IMF programme: Why Zambia needs bailout package
Published On June 22, 2022 » 605 Views» By Times Reporter » Business, Columns
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EVIDENTLY, the Ministry of Finance has, particularly under current minister, Situmbeko Musokotwane, been resisting addressing any issue with a political tone, and rightly so.
Even under heavy political provocation from, for instance, some Members of Parliament (MPs) while in Parliament, Dr Musokotwane resists the temptation of jumping on their politicking bandwagon or is it boat.
This is not because the ministry and current ministry staff have no incriminating information about some of the rot which went on during the previous administration involving some leaders including some of the now vocal MPs.
I, however, noted that in the last communication from the ministry at the weekend, on the expected International Monetary Fund (IMF) bailout there was a subtle but stinging statement.
In its Sunday brief on the debt restructuring process and the IMF supported programme, the ministry asserts that the ‘New Dawn’ Government reached a Staff Level Agreement (SLA) with the fund barely three months after assuming office.
“This was on the backdrop of futile efforts previously pursued for more than five years,” partly reads the statement.
By who, everyone knows!
That was a highly-loaded but correct statement because indeed, the IMF bailout package has eluded Zambia for many years now.
This forum has featured various articles indicating that the issue of the proposed IMF financial bailout to Zambia has been with us for some time now.
The Patriotic Front (PF) government administration, particularly under former President Edgar Lungu, vainly jostled for the programme up to the time of its exit.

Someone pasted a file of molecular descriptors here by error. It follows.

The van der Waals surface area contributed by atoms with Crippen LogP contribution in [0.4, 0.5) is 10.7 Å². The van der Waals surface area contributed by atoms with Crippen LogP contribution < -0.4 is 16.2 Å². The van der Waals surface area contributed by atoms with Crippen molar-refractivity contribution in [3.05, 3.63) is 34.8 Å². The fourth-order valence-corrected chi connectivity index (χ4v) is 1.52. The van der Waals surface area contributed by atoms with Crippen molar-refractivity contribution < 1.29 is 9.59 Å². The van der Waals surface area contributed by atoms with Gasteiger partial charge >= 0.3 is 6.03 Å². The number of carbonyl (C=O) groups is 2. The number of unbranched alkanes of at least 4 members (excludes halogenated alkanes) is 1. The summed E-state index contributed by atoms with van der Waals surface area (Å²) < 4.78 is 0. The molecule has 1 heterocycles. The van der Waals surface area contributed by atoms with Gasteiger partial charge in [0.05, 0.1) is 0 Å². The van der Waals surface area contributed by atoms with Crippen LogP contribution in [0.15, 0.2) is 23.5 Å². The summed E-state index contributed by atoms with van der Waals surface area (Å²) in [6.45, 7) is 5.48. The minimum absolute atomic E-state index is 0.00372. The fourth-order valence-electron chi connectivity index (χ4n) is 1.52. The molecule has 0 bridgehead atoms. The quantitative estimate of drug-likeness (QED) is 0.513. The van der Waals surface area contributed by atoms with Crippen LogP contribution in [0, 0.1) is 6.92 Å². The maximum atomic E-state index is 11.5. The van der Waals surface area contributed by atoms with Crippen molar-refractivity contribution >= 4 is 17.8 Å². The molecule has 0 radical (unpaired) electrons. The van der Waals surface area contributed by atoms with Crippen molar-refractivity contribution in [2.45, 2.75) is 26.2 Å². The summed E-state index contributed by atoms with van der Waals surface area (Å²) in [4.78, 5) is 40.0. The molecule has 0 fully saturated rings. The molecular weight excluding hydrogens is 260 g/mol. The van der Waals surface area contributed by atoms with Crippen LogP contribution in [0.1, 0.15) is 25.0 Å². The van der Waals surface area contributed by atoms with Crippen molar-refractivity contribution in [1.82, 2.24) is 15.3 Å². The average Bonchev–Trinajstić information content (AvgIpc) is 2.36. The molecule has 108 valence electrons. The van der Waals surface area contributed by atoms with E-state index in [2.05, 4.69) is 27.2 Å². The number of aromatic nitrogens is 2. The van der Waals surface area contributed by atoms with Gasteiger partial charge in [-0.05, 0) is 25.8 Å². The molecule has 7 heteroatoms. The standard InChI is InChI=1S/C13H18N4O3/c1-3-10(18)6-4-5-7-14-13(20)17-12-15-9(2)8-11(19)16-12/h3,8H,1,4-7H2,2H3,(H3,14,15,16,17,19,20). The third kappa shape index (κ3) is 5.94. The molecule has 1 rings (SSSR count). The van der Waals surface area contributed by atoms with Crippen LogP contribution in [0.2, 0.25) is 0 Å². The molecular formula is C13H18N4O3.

It must, therefore, be testing to the current government administration to hear some insinuations, mainly from past leaders, that Zambia does not need an IMF programme.
The country is well past that stage of the debate on ‘do-we-or-do-we not-need-the-IMF question!
Government officials, past and present, economic experts and others have on many occasions explained why the country needs the IMF programme.
In its little way, this forum has been at hand to feature those views on that settled matter.
This forum has been insisting that Zambia needs the support of the fund.
My opinion on that was buttressed by my observation while covering the IMF/World Bank annual general meetings in Washington DC, in 2017, and by the information from reputed local think tanks like the Zambia Institute for Policy Analysis and Research (ZIPAR).
This is to the effect that any support from the IMF will be tantamount to endorsement for Zambia’s economy and that would augment the international business community’s confidence in it.
This is notwithstanding the fact that the US$1.4 billion that Zambia is eligible to access from IMF based on the country’s own economic history, will go a long way in supporting the national budget, when it comes.
Similarly, the increased debt servicing level is always a minus to other elements within the social sector and not to mention the crowding effect borrowing creates on the private sector which has been getting less and less funds from the financing arrangement.